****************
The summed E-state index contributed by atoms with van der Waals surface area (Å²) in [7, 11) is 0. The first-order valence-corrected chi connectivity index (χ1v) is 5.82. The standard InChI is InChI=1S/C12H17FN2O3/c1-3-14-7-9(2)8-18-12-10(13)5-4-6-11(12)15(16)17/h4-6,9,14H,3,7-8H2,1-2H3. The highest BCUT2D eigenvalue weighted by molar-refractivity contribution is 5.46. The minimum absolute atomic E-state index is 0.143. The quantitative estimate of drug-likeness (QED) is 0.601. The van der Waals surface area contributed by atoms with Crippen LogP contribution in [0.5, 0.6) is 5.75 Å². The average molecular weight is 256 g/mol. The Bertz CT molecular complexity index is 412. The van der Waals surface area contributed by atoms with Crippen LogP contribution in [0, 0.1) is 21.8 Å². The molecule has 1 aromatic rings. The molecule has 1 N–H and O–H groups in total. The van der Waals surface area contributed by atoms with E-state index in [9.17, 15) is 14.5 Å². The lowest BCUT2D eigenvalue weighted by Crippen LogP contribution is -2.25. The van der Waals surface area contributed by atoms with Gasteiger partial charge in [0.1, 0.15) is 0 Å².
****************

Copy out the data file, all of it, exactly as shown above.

The summed E-state index contributed by atoms with van der Waals surface area (Å²) in [7, 11) is 0. The first-order valence-corrected chi connectivity index (χ1v) is 5.82. The standard InChI is InChI=1S/C12H17FN2O3/c1-3-14-7-9(2)8-18-12-10(13)5-4-6-11(12)15(16)17/h4-6,9,14H,3,7-8H2,1-2H3. The highest BCUT2D eigenvalue weighted by molar-refractivity contribution is 5.46. The minimum absolute atomic E-state index is 0.143. The quantitative estimate of drug-likeness (QED) is 0.601. The van der Waals surface area contributed by atoms with Crippen LogP contribution in [0.5, 0.6) is 5.75 Å². The average molecular weight is 256 g/mol. The Bertz CT molecular complexity index is 412. The van der Waals surface area contributed by atoms with Crippen LogP contribution in [0, 0.1) is 21.8 Å². The molecule has 1 aromatic rings. The molecule has 1 N–H and O–H groups in total. The van der Waals surface area contributed by atoms with E-state index in [9.17, 15) is 14.5 Å². The lowest BCUT2D eigenvalue weighted by Crippen LogP contribution is -2.25. The van der Waals surface area contributed by atoms with Gasteiger partial charge in [0.1, 0.15) is 0 Å².